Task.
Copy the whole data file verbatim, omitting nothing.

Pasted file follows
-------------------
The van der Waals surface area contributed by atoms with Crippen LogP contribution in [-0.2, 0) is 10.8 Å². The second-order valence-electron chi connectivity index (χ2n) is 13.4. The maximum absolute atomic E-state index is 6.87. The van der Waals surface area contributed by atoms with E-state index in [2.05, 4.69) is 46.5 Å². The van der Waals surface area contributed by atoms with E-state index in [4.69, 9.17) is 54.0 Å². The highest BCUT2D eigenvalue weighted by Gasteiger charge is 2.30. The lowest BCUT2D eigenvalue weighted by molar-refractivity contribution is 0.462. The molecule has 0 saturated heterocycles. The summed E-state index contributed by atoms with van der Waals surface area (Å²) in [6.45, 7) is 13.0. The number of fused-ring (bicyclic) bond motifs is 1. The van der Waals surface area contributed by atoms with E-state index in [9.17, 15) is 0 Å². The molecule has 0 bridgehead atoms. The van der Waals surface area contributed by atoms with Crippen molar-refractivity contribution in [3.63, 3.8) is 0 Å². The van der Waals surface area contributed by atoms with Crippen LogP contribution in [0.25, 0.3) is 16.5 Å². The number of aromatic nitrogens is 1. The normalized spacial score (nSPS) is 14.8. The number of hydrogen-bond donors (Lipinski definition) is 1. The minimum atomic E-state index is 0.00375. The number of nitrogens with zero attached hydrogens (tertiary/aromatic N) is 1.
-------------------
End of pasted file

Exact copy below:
The van der Waals surface area contributed by atoms with Crippen LogP contribution in [-0.2, 0) is 10.8 Å². The second-order valence-electron chi connectivity index (χ2n) is 13.4. The maximum absolute atomic E-state index is 6.87. The van der Waals surface area contributed by atoms with E-state index in [2.05, 4.69) is 46.5 Å². The van der Waals surface area contributed by atoms with E-state index in [4.69, 9.17) is 54.0 Å². The highest BCUT2D eigenvalue weighted by Gasteiger charge is 2.30. The lowest BCUT2D eigenvalue weighted by molar-refractivity contribution is 0.462. The molecule has 0 saturated heterocycles. The summed E-state index contributed by atoms with van der Waals surface area (Å²) in [6.45, 7) is 13.0. The number of fused-ring (bicyclic) bond motifs is 1. The van der Waals surface area contributed by atoms with E-state index in [9.17, 15) is 0 Å². The molecule has 0 bridgehead atoms. The van der Waals surface area contributed by atoms with Crippen molar-refractivity contribution in [3.63, 3.8) is 0 Å². The van der Waals surface area contributed by atoms with Crippen LogP contribution in [0.25, 0.3) is 16.5 Å². The number of aromatic nitrogens is 1. The normalized spacial score (nSPS) is 14.8. The number of hydrogen-bond donors (Lipinski definition) is 1. The minimum atomic E-state index is 0.00375. The number of nitrogens with zero attached hydrogens (tertiary/aromatic N) is 1.